Wednesday, January 7, 2009

The New Power Plays of Harry Reid

As he enters his second term as Senate Majority Leader - this time with more fellow Democrats in the chamber and another in the White House - Senator Harry Reid (D-NV) has taken it upon himself to demonstrate his power this week over two seats: one from Illinois and the other from Minnesota.

Although Roland Burris went to Washington to fulfill his appointment from Governor Rod Blagojevich (D-IL), Reid and the Senate Democrats refused to confirm him yesterday officially because he did not have the Illinois Secretary of State signature due to allegations that Blagojevich was planning to sell the President-Elect's former seat.

"Mr. Burris is not in possession of the necessary credentials from the state of Illinois," Reid told the press.

And while legal issues still linger over the hotly contested Senate seat in Minnesota, Reid decided to accept the state's initial ruling that former comedian Al Franken would be the next Senator from the Land of a Thousand Lakes.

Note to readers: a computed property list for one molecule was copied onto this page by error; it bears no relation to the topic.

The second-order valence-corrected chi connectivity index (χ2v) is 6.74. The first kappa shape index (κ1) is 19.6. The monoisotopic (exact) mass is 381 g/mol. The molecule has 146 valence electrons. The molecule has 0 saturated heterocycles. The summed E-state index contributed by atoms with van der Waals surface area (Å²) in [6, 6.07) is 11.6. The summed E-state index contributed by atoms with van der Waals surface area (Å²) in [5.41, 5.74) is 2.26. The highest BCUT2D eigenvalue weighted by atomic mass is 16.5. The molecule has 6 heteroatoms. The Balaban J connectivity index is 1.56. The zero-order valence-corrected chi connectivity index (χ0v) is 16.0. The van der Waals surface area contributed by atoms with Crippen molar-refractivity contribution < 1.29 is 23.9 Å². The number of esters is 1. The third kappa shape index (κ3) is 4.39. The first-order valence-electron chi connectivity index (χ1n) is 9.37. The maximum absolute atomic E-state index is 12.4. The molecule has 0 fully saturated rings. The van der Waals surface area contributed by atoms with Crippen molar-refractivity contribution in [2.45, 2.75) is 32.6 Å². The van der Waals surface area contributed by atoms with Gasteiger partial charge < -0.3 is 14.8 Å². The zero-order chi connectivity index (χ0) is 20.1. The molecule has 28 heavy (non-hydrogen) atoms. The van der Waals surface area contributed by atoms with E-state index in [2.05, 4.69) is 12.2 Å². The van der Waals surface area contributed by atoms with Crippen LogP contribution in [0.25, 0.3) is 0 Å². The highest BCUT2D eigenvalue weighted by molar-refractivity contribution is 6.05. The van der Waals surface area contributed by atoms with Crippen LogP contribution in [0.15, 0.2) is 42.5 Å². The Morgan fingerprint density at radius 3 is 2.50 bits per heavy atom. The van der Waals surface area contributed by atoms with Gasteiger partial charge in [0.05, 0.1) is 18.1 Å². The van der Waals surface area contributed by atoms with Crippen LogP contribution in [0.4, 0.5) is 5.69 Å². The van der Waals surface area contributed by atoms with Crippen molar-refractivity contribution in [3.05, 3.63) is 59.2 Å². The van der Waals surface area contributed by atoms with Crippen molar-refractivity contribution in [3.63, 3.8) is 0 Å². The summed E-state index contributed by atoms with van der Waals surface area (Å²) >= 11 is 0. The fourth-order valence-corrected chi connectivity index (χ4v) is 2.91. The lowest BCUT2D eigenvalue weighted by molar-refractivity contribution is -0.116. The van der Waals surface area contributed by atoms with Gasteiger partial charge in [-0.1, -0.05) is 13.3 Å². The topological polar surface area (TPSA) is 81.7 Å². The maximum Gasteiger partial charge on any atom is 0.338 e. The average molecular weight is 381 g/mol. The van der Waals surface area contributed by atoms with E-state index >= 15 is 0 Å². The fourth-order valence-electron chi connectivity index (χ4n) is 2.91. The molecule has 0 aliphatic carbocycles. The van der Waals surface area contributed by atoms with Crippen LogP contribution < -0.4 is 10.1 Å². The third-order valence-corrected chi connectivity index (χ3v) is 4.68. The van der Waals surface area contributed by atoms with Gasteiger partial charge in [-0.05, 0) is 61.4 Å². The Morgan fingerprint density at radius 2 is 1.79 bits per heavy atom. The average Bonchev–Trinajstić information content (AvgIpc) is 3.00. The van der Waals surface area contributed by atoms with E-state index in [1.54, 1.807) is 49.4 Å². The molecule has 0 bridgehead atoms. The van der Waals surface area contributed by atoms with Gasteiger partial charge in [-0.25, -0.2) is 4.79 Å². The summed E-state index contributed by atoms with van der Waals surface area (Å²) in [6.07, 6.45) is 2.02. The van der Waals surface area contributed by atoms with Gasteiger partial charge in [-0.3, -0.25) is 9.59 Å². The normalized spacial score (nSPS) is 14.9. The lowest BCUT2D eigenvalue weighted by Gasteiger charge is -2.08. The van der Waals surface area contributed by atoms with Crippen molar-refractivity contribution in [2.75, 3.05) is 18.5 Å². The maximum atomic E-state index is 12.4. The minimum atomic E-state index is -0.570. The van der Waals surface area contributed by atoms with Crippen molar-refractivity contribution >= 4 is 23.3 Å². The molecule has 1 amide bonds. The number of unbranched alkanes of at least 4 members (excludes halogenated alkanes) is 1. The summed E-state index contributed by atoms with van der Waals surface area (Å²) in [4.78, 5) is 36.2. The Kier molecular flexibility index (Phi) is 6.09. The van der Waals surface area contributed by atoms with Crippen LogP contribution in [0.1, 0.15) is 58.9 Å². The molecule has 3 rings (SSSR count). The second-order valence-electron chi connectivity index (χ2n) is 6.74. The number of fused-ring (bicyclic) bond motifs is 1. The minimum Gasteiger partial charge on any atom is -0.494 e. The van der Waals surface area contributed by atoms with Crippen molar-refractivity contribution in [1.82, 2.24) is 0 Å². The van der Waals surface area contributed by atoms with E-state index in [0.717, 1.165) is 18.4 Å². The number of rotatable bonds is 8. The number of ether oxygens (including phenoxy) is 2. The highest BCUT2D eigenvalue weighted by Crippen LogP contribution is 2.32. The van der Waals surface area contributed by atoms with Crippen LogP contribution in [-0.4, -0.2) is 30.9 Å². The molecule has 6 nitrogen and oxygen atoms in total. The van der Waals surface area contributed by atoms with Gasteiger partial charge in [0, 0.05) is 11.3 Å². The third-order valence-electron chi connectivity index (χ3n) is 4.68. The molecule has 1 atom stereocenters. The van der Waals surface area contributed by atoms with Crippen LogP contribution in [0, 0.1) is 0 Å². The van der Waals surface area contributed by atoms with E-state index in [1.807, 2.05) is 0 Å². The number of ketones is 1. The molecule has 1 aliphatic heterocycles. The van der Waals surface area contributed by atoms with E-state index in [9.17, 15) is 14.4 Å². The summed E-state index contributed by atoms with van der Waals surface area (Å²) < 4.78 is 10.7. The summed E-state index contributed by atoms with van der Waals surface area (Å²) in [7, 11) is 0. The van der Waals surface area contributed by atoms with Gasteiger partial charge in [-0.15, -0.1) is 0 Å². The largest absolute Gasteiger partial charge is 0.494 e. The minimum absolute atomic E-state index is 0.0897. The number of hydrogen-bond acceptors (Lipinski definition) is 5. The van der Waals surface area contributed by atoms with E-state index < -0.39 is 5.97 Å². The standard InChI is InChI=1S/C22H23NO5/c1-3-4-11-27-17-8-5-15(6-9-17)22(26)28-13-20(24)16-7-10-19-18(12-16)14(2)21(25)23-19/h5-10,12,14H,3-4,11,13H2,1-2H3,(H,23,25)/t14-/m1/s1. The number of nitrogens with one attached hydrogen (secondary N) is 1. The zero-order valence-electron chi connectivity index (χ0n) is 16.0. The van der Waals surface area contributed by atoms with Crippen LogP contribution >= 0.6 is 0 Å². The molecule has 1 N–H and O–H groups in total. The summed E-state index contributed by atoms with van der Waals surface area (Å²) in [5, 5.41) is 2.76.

In a very striking comment, Reid told reporters that Coleman would "never ever" return to the Senate.

But the icing on the cake of his new-found confidence was that he declared he would serve as Majority Leader until at least 2015.

Yet his confidence does not seem to make him more effective at holding the Democrats together. Not only has Sen. Diane Feinstein (D-CA) disagreed with the decision to block Burris, but now Sen. Russ Feingold (D-WI) has strayed from the party line saying "despite the controversy, we can't go down the road of having essentially a few subjective considerations to decide who gets seated. That would be an affront to states and their laws."

Furthermore, rumors of backdoor deals to seat Burris have come to light, and many media outlets are now reporting that Burris will in fact take the role of Senator.

While it is important for the dominant party to have a strong leader, Reid is skating on a thin ice of power before falling into the chilly waters of arrogance. Not only will this make his fellow Democrats weary of his position, but it will demonstrate crude partisanship to independents and moderates, and infuriate the GOP.

In fact, the notion that Republicans may try to make Reid a vulnerable incumbent in his 2010 re-election race was a topic of yesterday's press conference.

"You know, to be honest with you, I hope I am," he said. "That way, [the Republicans are] going to spend lots of resources on me and leave states we're looking at. They won't have as many resources — and we have a lot of targets."

We would advise the Majority Leader to "be careful what you wish for."

No comments: